Finally, I take the current situation of publishing and the reformulation of job-admission criteria at colleges and university as a challenge. And I must specify here that I have received my Ph.D one year ago and have been unemployed ever since, so I am far from privildged. Knowing that one must comply to a set of certain expectations and fit into a specific model of immaterial production does not mean that rules can’t be bent and arguments be subtly made that would counteract the premises on which this knowledge system is being re-built as a brutish assembly-line kind of endeavour. I guess, in the end, we just need to find a way to adjust, rather than accept things as they are and get hyperfrustrated even before we actually grab a decently paid-job, virtually-rewarding job in the academia.

  • Griffin asserts,”When the “quality” and “narrative complexity” of The Wire are held up as reasons to study it, media studies’ imbrication in the neoliberal project comes to the fore in a pretty icky way.”

    The use of the passive voice makes it hard to tell who Griffin thinks is guilty of this, so I’m wondering if we could have some examples. Since my essay on narrative complexity in The Wire appears in the book below this quote, I’m guessing that I’m a target. If so, my position is misrepresented here.

    In the introduction to my essay, I specifically write that I am attempting to offer preliminary analysis of The Wire’s innovation vis-a-vis other contemporary American television in three areas: narrative complexity, character development, and social commentary.

    In addition, if I did take the position that The Wire is *only* worth studying because of its narrative complexity–which I do *not*–it’s unclear how I would be abetting the “neoliberal project” in “a pretty icky way.” But perhaps I just feel that way because I don’t know what Griffin means by “neo-liberal project” and “pretty icky way.” Maybe he could tell us more explicitly.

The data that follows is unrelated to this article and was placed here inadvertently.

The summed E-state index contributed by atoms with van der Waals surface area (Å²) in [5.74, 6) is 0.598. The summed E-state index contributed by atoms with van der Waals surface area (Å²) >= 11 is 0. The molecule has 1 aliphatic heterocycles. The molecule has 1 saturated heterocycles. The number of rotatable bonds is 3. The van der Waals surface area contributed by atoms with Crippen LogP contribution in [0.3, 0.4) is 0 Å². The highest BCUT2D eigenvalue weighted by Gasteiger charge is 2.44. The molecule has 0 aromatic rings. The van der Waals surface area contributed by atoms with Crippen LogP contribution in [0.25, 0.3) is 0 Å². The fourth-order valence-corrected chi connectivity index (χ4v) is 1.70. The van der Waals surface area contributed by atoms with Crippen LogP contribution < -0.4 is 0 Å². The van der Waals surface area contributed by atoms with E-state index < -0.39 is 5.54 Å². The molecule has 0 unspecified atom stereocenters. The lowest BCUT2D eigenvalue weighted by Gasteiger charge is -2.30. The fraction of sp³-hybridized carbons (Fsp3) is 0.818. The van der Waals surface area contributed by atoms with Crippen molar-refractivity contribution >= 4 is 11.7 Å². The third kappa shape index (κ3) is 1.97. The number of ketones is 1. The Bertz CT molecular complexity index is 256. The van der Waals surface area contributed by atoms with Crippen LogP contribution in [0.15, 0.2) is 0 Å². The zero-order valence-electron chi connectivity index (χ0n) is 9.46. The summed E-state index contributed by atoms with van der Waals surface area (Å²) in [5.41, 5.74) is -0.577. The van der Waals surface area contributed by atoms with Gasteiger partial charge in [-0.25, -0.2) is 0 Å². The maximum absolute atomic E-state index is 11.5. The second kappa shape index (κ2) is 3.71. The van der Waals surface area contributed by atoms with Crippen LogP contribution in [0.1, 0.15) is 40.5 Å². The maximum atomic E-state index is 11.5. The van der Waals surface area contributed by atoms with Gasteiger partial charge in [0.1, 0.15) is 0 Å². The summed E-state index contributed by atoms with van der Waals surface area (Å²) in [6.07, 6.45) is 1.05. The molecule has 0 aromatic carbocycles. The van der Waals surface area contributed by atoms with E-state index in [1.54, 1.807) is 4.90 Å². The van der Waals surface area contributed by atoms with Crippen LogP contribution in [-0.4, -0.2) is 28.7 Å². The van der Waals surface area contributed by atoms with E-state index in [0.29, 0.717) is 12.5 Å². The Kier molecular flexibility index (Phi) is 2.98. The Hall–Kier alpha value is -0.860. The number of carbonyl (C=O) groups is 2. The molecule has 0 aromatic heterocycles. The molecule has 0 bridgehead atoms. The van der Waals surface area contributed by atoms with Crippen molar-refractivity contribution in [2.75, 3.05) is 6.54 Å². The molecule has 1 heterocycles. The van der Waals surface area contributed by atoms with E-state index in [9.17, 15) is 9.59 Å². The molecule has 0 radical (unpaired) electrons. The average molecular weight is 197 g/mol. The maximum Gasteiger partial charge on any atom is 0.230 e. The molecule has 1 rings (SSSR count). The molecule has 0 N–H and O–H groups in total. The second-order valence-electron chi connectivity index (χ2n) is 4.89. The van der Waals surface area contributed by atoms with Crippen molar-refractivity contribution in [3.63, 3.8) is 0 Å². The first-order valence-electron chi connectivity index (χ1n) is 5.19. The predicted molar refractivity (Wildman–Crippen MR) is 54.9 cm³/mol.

There is a delicious irony to the fact that I wrote an essay on The Wire to take a break from career-oriented work and as an excuse to reflect upon a TV show that I really enjoyed. Everyone knows that book chapters aren’t perceived to be as valuable as journal articles!

  • Neoliberalism = the application of economic thought and principles to non-academic questions and settings. I take this definition from Foucault. It’s necessarily a vein of thought that involves contradictions and the like. It is made material in current settings by way of “bottom line logic” — as in, “it’s only important if it makes money.” I think there’s grave danger of media studies operating via this logic. I think the reasons why come through in the thread rather clearly.

    When one is uncomfortable with ideas, it’s easy to lob potshots about the manner in which they’re presented. For a refresher:

  • I don’t know what you think the potshot was. On the contrary, I think my response was pretty reasonable.

    Your argument was unclear–specifically with regard to the particular conception of neoliberalism you had in mind since you didn’t tell us. Should the reader have just been able to guess it was Foucault’s? In any case, it matters to the argument and is in no way a trivial issue.

    It also matters to the argument that some academic work on The Wire is actually guilty of what you claim–otherwise, you’ve just set up a straw man. And if the implication is that I am one of the offending parties (I still don’t know because you haven’t answered my question directly), then you should say as much so I can defend myself. And I’m entitled to defend myself because my essay doesn’t “hold up” quality and narrative complexity as reasons to study The Wire, much less abet the neoliberal project.

    Finally, your link was broken so I don’t know what point you wanted to make with it. But what entitles you to the assumption that I’m uncomfortable with the ideas you present? The fact that I find them unclear and unconvincing? And if you do suspect that people are uncomfortable with these ideas and you actually want to convince those people of their plausibility, why not strive for conceptual clarity?

    In any case, contrary to your insinuation, I don’t have a problem debating your ideas. My own take is that the rapid corporatization of higher education in the US and the UK is pretty obviously afoot and is already having some clearly deleterious consequences. I actually thought this was common knowledge. But this doesn’t mean I have to find your argument about scholarship on The Wire abetting neoliberalism plausible. I don’t. And even if I did, it would still strike me that there are more apt targets for your general criticism.

  • Really fascinating article, Hollis. I think you have hit on a lot of key points regarding something that will have an ever increasing impact on our lives.